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Dr Michael Squire

Professor Michael Squire

Dr Michael SquireProfessor of Classical Art

Tel +44 (0)20 7848 2212
E-mail
michael.squire@kcl.ac.uk
Address Room C8

Department of Classics
King's College London
Strand
London WC2R 2LS

 

Biography

Michael’s first degree was in Classics, his MPhil in Classical Archaeology (both at Trinity College, Cambridge). After a year as Frank Knox Memorial Fellow at Harvard, specializing in Comparative Literature, he returned to Cambridge and completed a PhD on theories of word and image in Graeco-Roman antiquity (2006). Before joining the Department of Classics at King’s in 2011, Michael was a Junior Research Fellow at Christ’s College Cambridge, and concurrently held an Alexander von Humboldt-Stiftung Fellowship at the Ludwig-Maximilians-Universität in Munich and the Winckelmann-Institut für Klassische Archäologie, Humboldt-Universtität zu Berlin.

Michael was elected to the Wissenschaftskolleg zu Berlin in 2012, and was awarded a Philip Leverhulme Prize for his research into Classics and Art History. Michael has held recent fellowships and visiting appointments at Cologne, Munich, Stanford and at the Max-Planck Institut für Wissenschaftsgeschicthe in Berlin; he holds both British and German citizenship.

Since 2017 Michael has led a Departmental research project on ‘Modern Classicisms’, resulting in a major exhibition on The Classical Now (in Bush House Arcade and Somerset House, 2 March – 28 April 2018).

Michael can be found on academia.edu by following this link.

Research interests
  • Graeco-Roman visual culture
  • Representations of the body in Greek and Roman art
  • Ecphrasis and visual-verbal relations
  • Early Christian art and theology
  • History of aesthetics (especially in eighteenth- and nineteenth-century Germany)
  • The cultural history of ornament
  • Philostratus’ Imagines
  • The classical tradition and the reception of Greek and Roman art

Michael is particularly interested in supervising PhD students in the following areas:

  • Greek and Roman sculpture, painting and other arts
  • The history of aesthetics
  • Literary traditions of ecphrasis
  • Visual representations of Homeric epic
  • Collecting art in the Hellenic and Roman worlds 

For more details, please see my full research profile.

Selected publications
  • Panorama of the Classical World (with Nigel Spivey; Thames and Hudson, 2nd ed. 2008)
  • Image and Text in Graeco-Roman Antiquity (Cambridge University Press, 2009)
  • The Art of Art History in Graeco-Roman Antiquity (edited with Verity Platt; 2010 = Arethusa 43.2)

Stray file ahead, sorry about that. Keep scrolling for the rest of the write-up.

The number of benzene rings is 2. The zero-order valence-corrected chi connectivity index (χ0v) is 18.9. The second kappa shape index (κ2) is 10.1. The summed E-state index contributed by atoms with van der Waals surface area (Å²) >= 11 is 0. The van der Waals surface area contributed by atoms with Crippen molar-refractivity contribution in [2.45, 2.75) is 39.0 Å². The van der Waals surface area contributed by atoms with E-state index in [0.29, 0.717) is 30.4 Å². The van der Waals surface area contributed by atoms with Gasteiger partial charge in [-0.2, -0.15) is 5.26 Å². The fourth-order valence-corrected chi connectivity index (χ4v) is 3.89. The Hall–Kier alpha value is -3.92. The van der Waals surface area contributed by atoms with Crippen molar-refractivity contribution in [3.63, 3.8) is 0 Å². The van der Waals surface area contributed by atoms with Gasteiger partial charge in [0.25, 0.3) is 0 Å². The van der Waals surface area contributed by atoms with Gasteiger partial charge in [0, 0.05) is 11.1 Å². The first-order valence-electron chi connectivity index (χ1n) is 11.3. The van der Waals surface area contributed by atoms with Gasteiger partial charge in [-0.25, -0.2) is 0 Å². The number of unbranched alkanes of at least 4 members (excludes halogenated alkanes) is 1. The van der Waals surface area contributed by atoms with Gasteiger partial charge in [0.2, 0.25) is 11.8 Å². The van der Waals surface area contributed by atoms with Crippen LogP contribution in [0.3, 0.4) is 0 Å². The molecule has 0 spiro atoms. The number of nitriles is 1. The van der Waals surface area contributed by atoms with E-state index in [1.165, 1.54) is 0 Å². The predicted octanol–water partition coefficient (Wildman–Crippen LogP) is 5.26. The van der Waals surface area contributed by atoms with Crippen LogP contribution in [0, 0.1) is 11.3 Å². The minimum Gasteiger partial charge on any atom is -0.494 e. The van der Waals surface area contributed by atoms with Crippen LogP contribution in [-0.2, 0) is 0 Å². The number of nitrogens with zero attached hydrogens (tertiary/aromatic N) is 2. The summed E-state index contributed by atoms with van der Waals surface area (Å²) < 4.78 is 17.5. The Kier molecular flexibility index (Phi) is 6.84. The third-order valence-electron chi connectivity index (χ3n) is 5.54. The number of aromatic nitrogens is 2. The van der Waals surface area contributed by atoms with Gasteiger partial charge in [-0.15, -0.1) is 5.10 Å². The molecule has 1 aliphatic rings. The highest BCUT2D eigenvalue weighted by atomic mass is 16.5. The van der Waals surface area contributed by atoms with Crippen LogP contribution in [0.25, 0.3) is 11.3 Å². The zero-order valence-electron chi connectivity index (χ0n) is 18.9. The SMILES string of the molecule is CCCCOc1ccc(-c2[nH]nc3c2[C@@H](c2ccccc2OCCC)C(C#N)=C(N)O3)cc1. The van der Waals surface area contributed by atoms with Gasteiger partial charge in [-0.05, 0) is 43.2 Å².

• The Art of the Body: Antiquity and its Legacy (Oxford University Press / I. B. Tauris, 2011)    
  • The Iliad in a Nutshell: Visualizing Epic on the Tabulae Iliacae (Oxford University Press, 2011)
  • Sight and the Ancient Senses (Routledge, 2016)
  • The Frame in Classical Art: A Cultural History (edited with Verity Platt; Cambridge, 2017)
  • Morphogrammata: The Lettered Art of Optatian. Figuring Cultural Transformations in the Age of Constantine (edited with Johannes Wienand; W. Fink, 2017)
  • Rethinking Lessing’s Laocoon: Antiquity, Enlightenment, and the ‘Limits’ of Painting and Poetry (edited with Avi Lifschitz; Oxford University Press, 2017)
  • Ornament and Figure in Graeco-Roman Art: Rethinking Visual Ontologies in Classical Antiquity (edited with Nikolaus Dietrich; De Gruyter, 2018)
  • The Art of Hegel’s Aesthetics: Hegelian Philosophy and the Perspectives of Art History (edited with Paul Kottman; W. Fink, 2018)
  • The Embodied Object in Classical Antiquity (edited with Milette Gaifman & Verity Platt; 2018; = Art History 40.3)
  • The Classical Now (edited with James Cahill & Ruth Allen; Elephant, 2018)

For a complete list of my publications, please see my research profile.

I can also be found on academia.edu by following this link.

Teaching

I teach a variety of topics relating to the visual, material and literary cultures of the Graeco-Roman world. In addition to more introductory modules, I teach medium-specific courses (for example on Greek sculpture and Attic vase-painting), as well as thematic modules (for example on the human figure in Classical art and the origins of Christian art). I also lead a graduate course on 'words and pictures'. My teaching places special emphasis on on-site visits: in recent years I have led student trips not only to collections in London and the UK, but also to France, Germany, Greece and Italy. Thanks to the Rumble Fund in the Department of Classics, these trips are now offered to King's students on a fully subsidised basis.

Expertise and public engagement

Michael sits on a number of editorial boards in Classics, Art History and Aesthetics, and is editor of book series on ‘Greek Culture in the Roman World’ (Cambridge University Press) and ‘Image, Text and Culture in Classical Antiquity’ (Routledge). He is a regular external assessor for research project proposals, both in the UK and internationally (e.g. AHRC, British Academy, ERC, FWF in Austria and SSHRC in Canada).

Michael is an accredited lecturer of The Arts Society, and has contributed to programmes on BBC Radio 4, BBC television, BBC World Service and ABC in Australia. His recent project on ‘Modern Classicisms’ has attracted particular media attention since its launch in 2017.

 

 

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